• The 100mx100m high-fidelity test bed is being constructed in Mojave, CA  
A sample rendering of Astrobotic's Lunar Surface Proving Ground in Mojave
A sample rendering of Astrobotic’s Lunar Surface Proving Ground in Mojave, California.

Mojave, California. 15 August  2023.  Astrobotic announced today it has begun work on a 100mx100m high-fidelity 3D test field that will mimic the topography and optical properties of the Moon’s surface. This lunar surface analogue test site called the Lunar Surface Proving Ground (LSPG) will be used for a variety of test campaigns, from precise lunar landing technologies like LiDAR scanners and navigation algorithms to lunar rovers and other robotic systems. In addition to providing a realistic lunar topography for spacecraft and rover sensors and systems, this test field will offer a facility for simulating the extreme lighting conditions encountered at the lunar poles.

LSPG will first enhance Astrobotic’s capabilities for testing innovative Entry, Descent, and Landing (EDL) technologies aboard Xodiac, its suborbital rocket lander. Xodiac is currently scheduled to fly four test campaigns over the next year that will demonstrate high-priority EDL systems that could support government and commercial lunar landings. The LSPG will enhance terrestrial testing for planetary landings and further technology development before spaceflight.

The LSPG will debut as the test site for NASA’s Nighttime Precision Landing Challenge, part of the TechLeap Prize, later this year. In that challenge, three winning teams will fly their sensing payloads aboard Xodiac to simulate landing on the Moon during the lunar night. TechLeap is sponsored by NASA’s Flight Opportunities program.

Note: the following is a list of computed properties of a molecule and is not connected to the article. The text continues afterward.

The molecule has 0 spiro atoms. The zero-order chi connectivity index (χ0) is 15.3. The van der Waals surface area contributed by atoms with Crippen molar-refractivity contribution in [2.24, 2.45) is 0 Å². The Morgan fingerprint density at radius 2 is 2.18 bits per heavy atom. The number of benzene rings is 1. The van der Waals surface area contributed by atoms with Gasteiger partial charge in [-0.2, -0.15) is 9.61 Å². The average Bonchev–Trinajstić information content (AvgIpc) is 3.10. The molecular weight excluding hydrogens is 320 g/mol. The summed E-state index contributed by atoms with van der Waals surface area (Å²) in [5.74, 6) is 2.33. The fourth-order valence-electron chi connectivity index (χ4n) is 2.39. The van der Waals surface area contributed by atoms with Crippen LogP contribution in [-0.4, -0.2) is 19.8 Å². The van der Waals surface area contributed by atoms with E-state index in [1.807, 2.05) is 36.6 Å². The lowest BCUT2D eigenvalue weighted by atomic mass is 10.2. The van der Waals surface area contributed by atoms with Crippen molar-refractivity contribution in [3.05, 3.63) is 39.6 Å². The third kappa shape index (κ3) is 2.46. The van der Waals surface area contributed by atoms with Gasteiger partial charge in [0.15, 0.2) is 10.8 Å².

“The accuracy of the LSPG’s terrain will allow our customers to test their technologies using the closest physical copy of lunar terrain available on Earth. We already have four Xodiac campaigns booked to fly their payloads over the test field, and we’re excited to see how else we can leverage the LSPG to advance the readiness of other critical technologies,” says Jenna Edwards, Director of Propulsion & Test for Astrobotic.

Astrobotic designed the LSPG to simulate a region of the Moon’s South Pole because the area has attracted great scientific interest within the lunar community. The terrain for the LSPG, which will be excavated and covered in a layer of solid, unfinished stucco, is modeled after an actual map of the lunar surface scanned by Astrobotic’s LunaRay system. Maps of the region have already been used to inform flight plans and detect hazards for Griffin’s mission to the Moon, and the LSPG will serve as another dynamic verification method for flight systems.

“LunaRay is an industry-leading capability that Astrobotic has been perfecting for about a decade. LunaRay produces some of the highest fidelity maps of the Moon we’ve seen to date and we’re using it to construct the LSPG. LunaRay will model the LSPG after the South Pole landing site for Astrobotic’s Griffin Mission One, carrying NASA’s water-hunting VIPER rover to the lunar surface in late 2024,” says Dan Hendrickson, Vice President of Business Development for Astrobotic.

Astrobotic plans to unveil the completed LSPG later this year at Astrobotic’s Propulsion & Test facility in Mojave, California.